Use the space to add valuable insight rather than repeating what's in the rest of your application or reciting facts and figures about the school. Practice writing your essay several times until you get it just right, and make sure someone else reads and edits it before you submit it.

6. Interest and intent

Schools want to know why you chose to apply there, as well as why you might have selected a specific major or program. You can show interest and intent in your personal essay, as well as with your extracurricular activities, letters of recommendation, and academic courses. 

For example, perhaps you’re an aspiring journalist. In high school, you took as many challenging English and communications courses as possible, wrote for the school newspaper, and maintained your blog. You chose the school because of its top-notch journalism program or because one or some of your favorite journalists attended it. Essentially, you're telling a story of your interest and intent combined with all application aspects.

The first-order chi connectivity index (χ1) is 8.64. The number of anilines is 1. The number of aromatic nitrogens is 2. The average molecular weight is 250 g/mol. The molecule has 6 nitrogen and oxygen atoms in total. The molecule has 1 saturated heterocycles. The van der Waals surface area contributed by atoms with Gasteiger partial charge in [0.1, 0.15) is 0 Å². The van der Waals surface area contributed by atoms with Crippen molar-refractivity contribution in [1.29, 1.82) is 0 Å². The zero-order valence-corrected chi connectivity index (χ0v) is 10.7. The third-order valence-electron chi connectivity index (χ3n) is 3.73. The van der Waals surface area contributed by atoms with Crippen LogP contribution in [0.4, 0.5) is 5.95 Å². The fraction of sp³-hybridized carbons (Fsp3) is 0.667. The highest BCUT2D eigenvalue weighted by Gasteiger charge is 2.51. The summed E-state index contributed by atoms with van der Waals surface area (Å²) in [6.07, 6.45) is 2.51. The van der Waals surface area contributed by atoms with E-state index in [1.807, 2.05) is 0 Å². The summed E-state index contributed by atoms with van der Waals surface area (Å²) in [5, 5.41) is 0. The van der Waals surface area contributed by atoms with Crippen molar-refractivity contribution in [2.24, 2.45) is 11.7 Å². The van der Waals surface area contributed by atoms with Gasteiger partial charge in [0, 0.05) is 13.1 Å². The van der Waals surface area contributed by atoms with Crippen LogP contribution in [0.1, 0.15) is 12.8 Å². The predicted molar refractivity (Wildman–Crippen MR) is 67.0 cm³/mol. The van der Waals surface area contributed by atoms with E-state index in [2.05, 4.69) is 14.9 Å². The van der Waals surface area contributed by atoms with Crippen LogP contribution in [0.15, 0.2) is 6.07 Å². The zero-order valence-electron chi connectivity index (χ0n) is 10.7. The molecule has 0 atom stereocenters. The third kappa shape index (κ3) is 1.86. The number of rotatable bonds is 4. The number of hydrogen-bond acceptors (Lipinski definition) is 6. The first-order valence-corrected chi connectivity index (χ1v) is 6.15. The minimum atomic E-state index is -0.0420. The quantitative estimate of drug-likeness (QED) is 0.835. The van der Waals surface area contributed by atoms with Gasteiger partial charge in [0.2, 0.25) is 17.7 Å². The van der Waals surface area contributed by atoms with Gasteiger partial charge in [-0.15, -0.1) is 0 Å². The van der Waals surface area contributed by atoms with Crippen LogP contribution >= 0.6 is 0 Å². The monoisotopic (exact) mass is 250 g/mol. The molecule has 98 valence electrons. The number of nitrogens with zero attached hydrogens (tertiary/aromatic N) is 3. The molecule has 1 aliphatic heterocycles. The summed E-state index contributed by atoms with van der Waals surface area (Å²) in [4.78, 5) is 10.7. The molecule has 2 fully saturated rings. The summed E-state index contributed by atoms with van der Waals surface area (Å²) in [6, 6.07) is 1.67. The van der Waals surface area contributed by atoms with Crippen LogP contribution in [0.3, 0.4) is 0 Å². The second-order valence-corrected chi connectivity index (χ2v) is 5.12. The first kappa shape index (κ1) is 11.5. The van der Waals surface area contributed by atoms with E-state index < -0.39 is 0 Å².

7. Volunteer work, work experience, and internships

Be sure to include any volunteer work on your college application, especially if it's something you've done for a long time. Details like these show admissions counselors that you have empathy and that your values align with the school's, and it is something they take into consideration. If you don't currently volunteer, you always have time to start.

Also include any work experience, even if it's just a part-time job at a fast food restaurant. It shows that you work hard and know how to multitask between your job, school commitments, and any extracurricular activities in which you take part. You can showcase this with a resume, in your essay, or by using letters of recommendation from your supervisors.

Include any internships you participated in as well. Like volunteer work and jobs, they typically provide you with ways to improve particular human skills. Interning for a company in the field that interests you can also show your interest in and commitment to that career.

Tips for preparing to apply for college: